Respiratory Control by the Medulla Oblongata
Brainstem areas in the medulla oblongata and pons contain groups of neurons that are particularly important in regulating ventilation. The ventral respiratory group (VRG) and the dorsal respiratory group (DRG) are located in the medulla oblongata and make up the medullary respiratory center.
The DRG helps maintain a constant breathing rhythm by stimulating the muscles of inspiration to contract at regular intervals after a passive exhalation. The DRG is not active during passive exhalation. A normal and regular stimulating signal to inspiratory muscles will create a breathing rate that falls somewhere between 12-15 breaths/minute.
With alcohol and opioid narcotic overdose, these medullary centers may become suppressed to the point of complete breathing cessation. The drug BIMU-8 has the opposite effect and will stimulate medullary neurons to increase respiratory rate.
The DRG receives information coming from peripheral chemoreceptors (monitor blood gas levels) and mechanoreceptors (monitors movement of muscles and joints). The DRG also receives information from the pontine respiratory group. All of this information is assessed and then signals are sent to the VRG to modify its actions on ventilation to either breath more rapidly or deeply or less frequently depending on the need of the muscles and body.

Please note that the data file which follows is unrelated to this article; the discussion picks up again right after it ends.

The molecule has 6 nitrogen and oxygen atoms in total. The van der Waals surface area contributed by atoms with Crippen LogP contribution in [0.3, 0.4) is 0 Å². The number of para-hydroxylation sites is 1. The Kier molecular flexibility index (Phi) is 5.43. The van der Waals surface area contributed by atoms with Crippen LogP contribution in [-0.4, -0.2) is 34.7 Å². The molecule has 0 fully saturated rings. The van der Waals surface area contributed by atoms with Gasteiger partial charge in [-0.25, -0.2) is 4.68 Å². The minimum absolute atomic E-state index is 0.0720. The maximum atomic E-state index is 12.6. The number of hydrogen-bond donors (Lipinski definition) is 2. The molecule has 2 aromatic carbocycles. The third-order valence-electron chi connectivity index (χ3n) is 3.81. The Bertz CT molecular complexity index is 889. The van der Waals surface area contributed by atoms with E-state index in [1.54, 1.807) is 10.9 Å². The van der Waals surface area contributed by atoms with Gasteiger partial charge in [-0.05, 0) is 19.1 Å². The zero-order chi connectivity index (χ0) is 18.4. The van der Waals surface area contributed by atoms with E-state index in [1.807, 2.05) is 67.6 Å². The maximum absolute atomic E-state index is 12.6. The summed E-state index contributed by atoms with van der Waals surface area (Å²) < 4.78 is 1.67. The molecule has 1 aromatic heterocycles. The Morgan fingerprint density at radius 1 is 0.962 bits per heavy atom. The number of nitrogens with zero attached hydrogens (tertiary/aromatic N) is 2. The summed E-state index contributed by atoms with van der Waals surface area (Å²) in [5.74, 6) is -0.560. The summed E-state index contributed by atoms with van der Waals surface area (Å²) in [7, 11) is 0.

The pontine respiratory group (PRG) receive information from chemoreceptors and mechanoreceptors in the body. The PRG also receives signals from higher areas of the brain and acts to modify activities in the DRG. The PRG is in the pons of the brain and includes both the pneumotaxic center (which inhibits the DRG to slow down the respiratory rate) and the apneustic center (which controls deep breathing or gasping). The PRG helps adjust breathing rate and patterns for activities like sleep or exercise.
When we take a very large breath, what prevents us from over inflating the lungs? There are pulmonary stretch receptors in the lungs. Once these stretch receptors are activated, action potentials travel through the Vagus nerve to the inspiratory areas of the medulla and turns off or inhibits the signal of inspiration and begins expiration. This is known as the Hering-Breuer Inspiratory Reflex.
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